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Vernacular Geopolitics through Grand Strategy Video Games: Online Content on Ukraine in Europa Universalis IV as a Response to the Russo-Ukrainian War


Europa Universalis IV, (better known as EUIV), is a popular grand strategy PC game. Players choose a country to play as and start in the year 1444 with the option to plot new courses in history such as allowing players to form Ruthenia, the game’s version of Ukraine. In this article, I investigate how both Ukrainian and non-Ukrainian online content creators have been making content related to Ruthenia and Ukraine as a response to Russia’s February 2022 invasion of Ukraine. I highlight how this content allows creators and viewers to voice their opinions on the war, build a sense of solidarity with the Ukrainian military, debate issues related to the war, and raise money for Ukrainians in need. Through close readings of this content, I offer an analysis of how this community uses the game to build a "vernacular geopolitics" in which information about and understandings of international relations and conflicts develop in non-elite settings.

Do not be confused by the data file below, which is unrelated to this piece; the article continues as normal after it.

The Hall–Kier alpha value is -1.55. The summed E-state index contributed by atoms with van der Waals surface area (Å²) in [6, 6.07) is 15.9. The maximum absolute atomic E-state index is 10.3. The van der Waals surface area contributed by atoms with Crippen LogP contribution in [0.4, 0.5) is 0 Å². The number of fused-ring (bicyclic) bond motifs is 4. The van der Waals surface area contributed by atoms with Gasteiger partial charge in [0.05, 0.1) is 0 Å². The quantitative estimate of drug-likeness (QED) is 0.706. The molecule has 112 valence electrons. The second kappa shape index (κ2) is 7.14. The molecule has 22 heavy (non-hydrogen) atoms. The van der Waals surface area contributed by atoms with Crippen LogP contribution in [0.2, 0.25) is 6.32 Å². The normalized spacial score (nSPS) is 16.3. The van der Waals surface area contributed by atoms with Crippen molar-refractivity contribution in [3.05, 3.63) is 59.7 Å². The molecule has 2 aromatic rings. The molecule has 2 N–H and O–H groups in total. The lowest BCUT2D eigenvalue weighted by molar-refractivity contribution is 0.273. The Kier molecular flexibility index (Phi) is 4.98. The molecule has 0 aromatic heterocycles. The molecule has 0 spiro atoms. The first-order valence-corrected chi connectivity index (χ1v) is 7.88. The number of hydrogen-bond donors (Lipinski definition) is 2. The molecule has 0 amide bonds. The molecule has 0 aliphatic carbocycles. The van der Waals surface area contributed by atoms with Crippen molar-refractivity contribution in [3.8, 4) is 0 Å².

Russia, Ukraine, geopolitics, non-elite, vernacular, video games, popular culture

Research Article (PDF)

Author Biography

Jacob Lassin

Jacob Lassin is a Teaching Fellow at the Havighurst Center and a Visiting Assistant Professor in the Department of Media, Journalism, and Film at Miami University. His research focuses on the intersection of religion, politics, literature and new media in Russia and the former Soviet Union. He is currently working on a book project titled Sacred Sites: Russian Orthodox Cultural Politics Online, which explores how websites run by the Russian Orthodox Church and its allies work to reframe the national literary canon to attract a new educated elite that supports the Church and the State.  In addition to his book project, he is also engaged in research on different topics related to Russian and post-Soviet culture, religion, and media.